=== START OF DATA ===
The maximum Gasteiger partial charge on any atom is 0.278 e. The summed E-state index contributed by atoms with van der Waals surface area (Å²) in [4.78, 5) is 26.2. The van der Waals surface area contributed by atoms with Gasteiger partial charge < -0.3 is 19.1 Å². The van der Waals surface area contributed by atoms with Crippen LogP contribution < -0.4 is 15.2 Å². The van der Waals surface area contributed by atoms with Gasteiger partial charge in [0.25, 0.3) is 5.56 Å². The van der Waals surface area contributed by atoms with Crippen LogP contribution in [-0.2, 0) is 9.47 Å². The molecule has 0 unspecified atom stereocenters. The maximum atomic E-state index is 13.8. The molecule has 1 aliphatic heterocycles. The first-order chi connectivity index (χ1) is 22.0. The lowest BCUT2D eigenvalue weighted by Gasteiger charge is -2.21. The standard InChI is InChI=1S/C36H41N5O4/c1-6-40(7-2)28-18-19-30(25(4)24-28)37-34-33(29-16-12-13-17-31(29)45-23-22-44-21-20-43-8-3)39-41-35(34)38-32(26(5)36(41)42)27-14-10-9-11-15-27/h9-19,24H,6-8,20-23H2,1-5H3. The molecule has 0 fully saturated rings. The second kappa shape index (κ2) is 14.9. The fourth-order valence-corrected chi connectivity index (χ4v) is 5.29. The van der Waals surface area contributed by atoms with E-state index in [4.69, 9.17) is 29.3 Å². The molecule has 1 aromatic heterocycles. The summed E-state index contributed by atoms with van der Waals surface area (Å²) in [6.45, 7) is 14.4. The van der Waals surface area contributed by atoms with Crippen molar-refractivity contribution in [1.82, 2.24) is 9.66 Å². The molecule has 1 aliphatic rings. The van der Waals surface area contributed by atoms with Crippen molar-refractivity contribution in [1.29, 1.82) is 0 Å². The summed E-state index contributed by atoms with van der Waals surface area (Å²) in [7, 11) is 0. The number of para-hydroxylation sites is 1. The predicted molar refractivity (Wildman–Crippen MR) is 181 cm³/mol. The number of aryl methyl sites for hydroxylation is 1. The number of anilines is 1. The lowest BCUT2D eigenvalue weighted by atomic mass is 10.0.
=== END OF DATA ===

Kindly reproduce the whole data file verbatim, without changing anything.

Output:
The maximum Gasteiger partial charge on any atom is 0.278 e. The summed E-state index contributed by atoms with van der Waals surface area (Å²) in [4.78, 5) is 26.2. The van der Waals surface area contributed by atoms with Gasteiger partial charge < -0.3 is 19.1 Å². The van der Waals surface area contributed by atoms with Crippen LogP contribution < -0.4 is 15.2 Å². The van der Waals surface area contributed by atoms with Gasteiger partial charge in [0.25, 0.3) is 5.56 Å². The van der Waals surface area contributed by atoms with Crippen LogP contribution in [-0.2, 0) is 9.47 Å². The molecule has 0 unspecified atom stereocenters. The maximum atomic E-state index is 13.8. The molecule has 1 aliphatic heterocycles. The first-order chi connectivity index (χ1) is 22.0. The lowest BCUT2D eigenvalue weighted by Gasteiger charge is -2.21. The standard InChI is InChI=1S/C36H41N5O4/c1-6-40(7-2)28-18-19-30(25(4)24-28)37-34-33(29-16-12-13-17-31(29)45-23-22-44-21-20-43-8-3)39-41-35(34)38-32(26(5)36(41)42)27-14-10-9-11-15-27/h9-19,24H,6-8,20-23H2,1-5H3. The molecule has 0 fully saturated rings. The second kappa shape index (κ2) is 14.9. The fourth-order valence-corrected chi connectivity index (χ4v) is 5.29. The van der Waals surface area contributed by atoms with E-state index in [4.69, 9.17) is 29.3 Å². The molecule has 1 aromatic heterocycles. The summed E-state index contributed by atoms with van der Waals surface area (Å²) in [6.45, 7) is 14.4. The van der Waals surface area contributed by atoms with Crippen molar-refractivity contribution in [1.82, 2.24) is 9.66 Å². The molecule has 1 aliphatic rings. The van der Waals surface area contributed by atoms with Crippen molar-refractivity contribution in [1.29, 1.82) is 0 Å². The summed E-state index contributed by atoms with van der Waals surface area (Å²) in [7, 11) is 0. The number of para-hydroxylation sites is 1. The predicted molar refractivity (Wildman–Crippen MR) is 181 cm³/mol. The number of aryl methyl sites for hydroxylation is 1. The number of anilines is 1. The lowest BCUT2D eigenvalue weighted by atomic mass is 10.0.